The scope of the review was wide ranging and the final Taylor Report itself is substantial. In order to help SME employers make sense of it, we have considered the most practical things you need to know about it, as well as giving our take on whether the report is, overall, a success.
The Taylor Report
The Taylor Report recognises the pragmatism and strength that underlies the British way of working. A key strand in Matthew Taylor’s view, is the flexibility of our work force. This, he says, must be maintained. At the same time certain inequalities in the current system need to be ironed out. Here is a run-down of the top five changes he suggests which may affect your business in the future:
1) Clarity. For companies and those being engaged – this should be the watchword for any legislative changes and top down guidance on employment status. (This area is currently a minefield, even for employment lawyers). Taylor encourages Parliament to be forthcoming with this.
2) The third category of engagement (alongside “employee” and “self-employed”) – “worker” – should be replaced with the new category of “dependent contractor”. Essentially the case law on “control” (one of the key tests of status) will be put on a statutory footing and the importance of “personal service” will be diminished. This is clearly aimed at giving platform workers, such as Uber drivers, an easier ride in establishing their rights.
3) The Report suggests greater protections and, again, clarity for agency workers and those on zero hours contracts. For example:
• A further review into whether there should be a higher minimum wage for non-guaranteed hours to incentivise certainty for employees;
• Rolled-up holiday pay attracting a circa 12 per cent premium on wages (but query whether that is permissible under current EU rules); and
• The right to request an employment contract after 12 months, with the average weekly hours over the previous 12 months of engagement as the starting point for guaranteed working hours.
4) In terms of ensuring compliance, the Taylor Report suggests certain changes to the current employment tribunal system:
• An expedited preliminary hearing with no fees for an individual to get a determination of their employment status, alongside a presumption that they do have the relevant status required for their particular claim, to be rebutted by the employer;
• A simplification and cost-reduction for the enforcement regime of tribunal awards, alongside “naming and shaming” of employers who don’t pay up; and
• Aggravated damages and cost awards against employers who have already lost claims brought by other individuals in materially the same position as other successful claimants.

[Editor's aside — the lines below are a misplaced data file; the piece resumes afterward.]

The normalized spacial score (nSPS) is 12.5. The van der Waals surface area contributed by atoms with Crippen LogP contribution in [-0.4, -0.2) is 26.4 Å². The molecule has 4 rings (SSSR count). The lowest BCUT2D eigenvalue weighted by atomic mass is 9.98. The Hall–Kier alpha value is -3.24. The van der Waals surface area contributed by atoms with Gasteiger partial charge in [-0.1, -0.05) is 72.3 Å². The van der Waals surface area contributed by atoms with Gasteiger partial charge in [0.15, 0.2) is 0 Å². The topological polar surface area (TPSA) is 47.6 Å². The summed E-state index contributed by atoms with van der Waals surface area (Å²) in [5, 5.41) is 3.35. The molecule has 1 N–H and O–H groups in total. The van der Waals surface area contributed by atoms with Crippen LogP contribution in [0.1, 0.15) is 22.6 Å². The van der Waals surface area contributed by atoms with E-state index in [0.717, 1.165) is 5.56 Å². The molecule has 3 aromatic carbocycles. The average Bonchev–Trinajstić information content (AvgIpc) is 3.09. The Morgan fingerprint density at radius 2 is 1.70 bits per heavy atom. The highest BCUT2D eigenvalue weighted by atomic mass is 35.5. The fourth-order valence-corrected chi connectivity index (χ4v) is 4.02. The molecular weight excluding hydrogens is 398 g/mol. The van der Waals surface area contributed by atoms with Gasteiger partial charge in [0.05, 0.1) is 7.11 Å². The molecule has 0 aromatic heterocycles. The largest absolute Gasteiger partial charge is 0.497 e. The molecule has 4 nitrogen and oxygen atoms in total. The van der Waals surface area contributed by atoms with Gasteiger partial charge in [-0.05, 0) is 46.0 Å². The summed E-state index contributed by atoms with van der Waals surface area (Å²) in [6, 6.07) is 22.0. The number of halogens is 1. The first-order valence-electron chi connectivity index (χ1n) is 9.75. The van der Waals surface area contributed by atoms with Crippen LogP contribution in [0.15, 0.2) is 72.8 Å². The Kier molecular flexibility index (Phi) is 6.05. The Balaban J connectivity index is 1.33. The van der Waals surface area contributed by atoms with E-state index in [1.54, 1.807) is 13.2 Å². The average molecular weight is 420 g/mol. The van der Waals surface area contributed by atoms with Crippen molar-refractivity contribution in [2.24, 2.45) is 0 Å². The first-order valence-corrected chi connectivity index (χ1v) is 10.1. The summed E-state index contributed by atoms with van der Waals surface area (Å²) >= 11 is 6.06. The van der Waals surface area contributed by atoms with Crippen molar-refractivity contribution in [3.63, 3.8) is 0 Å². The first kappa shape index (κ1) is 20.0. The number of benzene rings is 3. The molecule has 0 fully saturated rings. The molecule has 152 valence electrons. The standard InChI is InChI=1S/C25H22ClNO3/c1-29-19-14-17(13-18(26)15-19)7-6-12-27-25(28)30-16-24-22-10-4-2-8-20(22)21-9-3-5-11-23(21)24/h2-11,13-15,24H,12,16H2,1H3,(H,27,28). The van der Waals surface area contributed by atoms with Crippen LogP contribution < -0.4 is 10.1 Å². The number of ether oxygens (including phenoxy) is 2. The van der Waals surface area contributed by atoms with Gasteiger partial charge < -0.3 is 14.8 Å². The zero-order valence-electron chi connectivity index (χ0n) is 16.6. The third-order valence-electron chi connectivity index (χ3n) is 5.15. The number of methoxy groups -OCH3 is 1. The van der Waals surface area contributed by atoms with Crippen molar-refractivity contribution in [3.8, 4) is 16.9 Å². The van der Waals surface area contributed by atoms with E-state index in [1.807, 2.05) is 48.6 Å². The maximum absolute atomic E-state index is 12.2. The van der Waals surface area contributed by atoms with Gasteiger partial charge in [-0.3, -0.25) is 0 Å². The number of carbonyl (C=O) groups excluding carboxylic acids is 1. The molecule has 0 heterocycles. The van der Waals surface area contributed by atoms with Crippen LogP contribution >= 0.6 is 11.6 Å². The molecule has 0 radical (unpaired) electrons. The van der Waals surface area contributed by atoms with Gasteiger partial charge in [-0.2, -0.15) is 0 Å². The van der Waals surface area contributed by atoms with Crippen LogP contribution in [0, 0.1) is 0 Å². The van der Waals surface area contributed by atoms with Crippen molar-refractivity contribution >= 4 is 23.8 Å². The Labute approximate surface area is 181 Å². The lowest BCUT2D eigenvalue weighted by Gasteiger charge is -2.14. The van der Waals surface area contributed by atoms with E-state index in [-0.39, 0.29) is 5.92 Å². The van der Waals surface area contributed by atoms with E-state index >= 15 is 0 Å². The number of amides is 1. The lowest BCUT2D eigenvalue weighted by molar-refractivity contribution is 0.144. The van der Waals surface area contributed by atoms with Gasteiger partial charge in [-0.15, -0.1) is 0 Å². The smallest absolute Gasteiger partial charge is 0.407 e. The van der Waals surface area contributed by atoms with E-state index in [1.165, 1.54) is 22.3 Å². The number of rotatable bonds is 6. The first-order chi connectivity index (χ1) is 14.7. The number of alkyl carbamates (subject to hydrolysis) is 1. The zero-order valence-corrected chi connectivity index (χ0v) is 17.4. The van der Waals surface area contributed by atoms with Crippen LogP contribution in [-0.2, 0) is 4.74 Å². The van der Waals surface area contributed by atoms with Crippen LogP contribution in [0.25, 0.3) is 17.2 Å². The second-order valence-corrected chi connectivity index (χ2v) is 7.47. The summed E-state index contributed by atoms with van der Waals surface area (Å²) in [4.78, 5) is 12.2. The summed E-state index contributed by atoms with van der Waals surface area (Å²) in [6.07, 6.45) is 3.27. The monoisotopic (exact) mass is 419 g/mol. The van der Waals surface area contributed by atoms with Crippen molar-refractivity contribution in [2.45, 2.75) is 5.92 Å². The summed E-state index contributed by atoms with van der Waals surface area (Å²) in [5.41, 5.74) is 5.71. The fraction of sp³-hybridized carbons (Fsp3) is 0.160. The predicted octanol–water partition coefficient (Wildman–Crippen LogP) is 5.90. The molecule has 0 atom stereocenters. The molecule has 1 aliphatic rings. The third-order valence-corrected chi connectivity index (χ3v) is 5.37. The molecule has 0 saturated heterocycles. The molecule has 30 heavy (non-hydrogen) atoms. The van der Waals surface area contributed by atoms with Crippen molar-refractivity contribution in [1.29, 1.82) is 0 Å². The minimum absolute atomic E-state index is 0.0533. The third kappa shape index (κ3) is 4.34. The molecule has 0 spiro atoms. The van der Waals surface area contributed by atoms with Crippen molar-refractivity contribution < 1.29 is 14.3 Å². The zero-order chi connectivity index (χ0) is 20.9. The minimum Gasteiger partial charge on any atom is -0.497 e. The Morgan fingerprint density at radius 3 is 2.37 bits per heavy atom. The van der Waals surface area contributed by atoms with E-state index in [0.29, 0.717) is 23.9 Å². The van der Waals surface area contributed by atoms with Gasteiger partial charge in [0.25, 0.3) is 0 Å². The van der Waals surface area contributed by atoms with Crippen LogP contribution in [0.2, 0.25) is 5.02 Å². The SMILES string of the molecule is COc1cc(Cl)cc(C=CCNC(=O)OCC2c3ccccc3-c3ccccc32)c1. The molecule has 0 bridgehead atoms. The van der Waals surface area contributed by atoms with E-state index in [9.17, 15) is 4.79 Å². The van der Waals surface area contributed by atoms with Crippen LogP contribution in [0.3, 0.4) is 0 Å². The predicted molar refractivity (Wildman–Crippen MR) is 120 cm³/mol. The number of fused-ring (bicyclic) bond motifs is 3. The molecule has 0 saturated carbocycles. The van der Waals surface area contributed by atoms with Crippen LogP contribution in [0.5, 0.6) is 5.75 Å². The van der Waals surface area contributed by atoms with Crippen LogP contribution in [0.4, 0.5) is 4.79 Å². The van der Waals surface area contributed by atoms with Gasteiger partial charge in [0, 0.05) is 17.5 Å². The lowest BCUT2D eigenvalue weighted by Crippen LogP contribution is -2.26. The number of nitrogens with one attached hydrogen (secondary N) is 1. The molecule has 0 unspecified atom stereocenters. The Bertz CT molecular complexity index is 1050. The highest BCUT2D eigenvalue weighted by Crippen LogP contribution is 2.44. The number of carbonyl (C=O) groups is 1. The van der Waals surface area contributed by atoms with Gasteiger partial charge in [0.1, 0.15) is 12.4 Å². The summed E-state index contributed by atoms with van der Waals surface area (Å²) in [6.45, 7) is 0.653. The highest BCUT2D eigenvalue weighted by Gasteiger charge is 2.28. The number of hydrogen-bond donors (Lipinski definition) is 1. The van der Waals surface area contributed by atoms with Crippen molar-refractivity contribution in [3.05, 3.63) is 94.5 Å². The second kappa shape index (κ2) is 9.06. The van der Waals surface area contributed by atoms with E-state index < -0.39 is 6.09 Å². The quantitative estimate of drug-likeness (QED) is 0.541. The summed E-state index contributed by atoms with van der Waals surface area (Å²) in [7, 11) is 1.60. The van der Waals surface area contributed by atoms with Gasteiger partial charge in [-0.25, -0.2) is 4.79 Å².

Note, importantly and for some, controversially, Taylor did not entertain abolishing fees altogether.
5) Changes to the tax regime. Taylor is very keen for both employers and individuals to pay their way, in particular by equalising National Insurance contributions. The report quotes an HMRC estimate that the Treasury loses out on £5.1bn each year because of the lower rates paid by the self-employed.
Firstly, one must note the very tempestuous political context in which this report arrives (of which much has been written elsewhere – we won’t mention the “B” word). In light of that difficult political situation, we must, for now, confine ourselves to considering the report on its own terms.
In order to be called a success, the test must surely be whether the changes that are proposed would bring about a meaningful systemic change so as to modernise UK employment law. Such change is surely required in order to tackle the challenges (and some would say unfairness) posed by rapid technological advances, in particular the rise of platform based “gig” work.
The unions have already expressed disappointment at the Taylor Report and described it as a missed opportunity. But SME employers may not take the same view. Most wish to be fair to their employees (and be seen to be fair) in order to maintain good relations, with their staff and contractors. They want also to compete on a level playing field – not easy to do if tax and benefit regimes are different from one employer to another.
Overall, it would seem Taylor has passed the test. There is now, however, a real need to galvanise support both within Parliament and outside to ensure the proposals come to fruition: something that has undoubtedly been made more difficult as a result of the outcome of the General Election.
These recommendations would be a good start, but more could surely be done. What remains to be seen is whether there is the political will to make things happen.
James Murray is an associate in the employment law team at Kingsley Napley LLP
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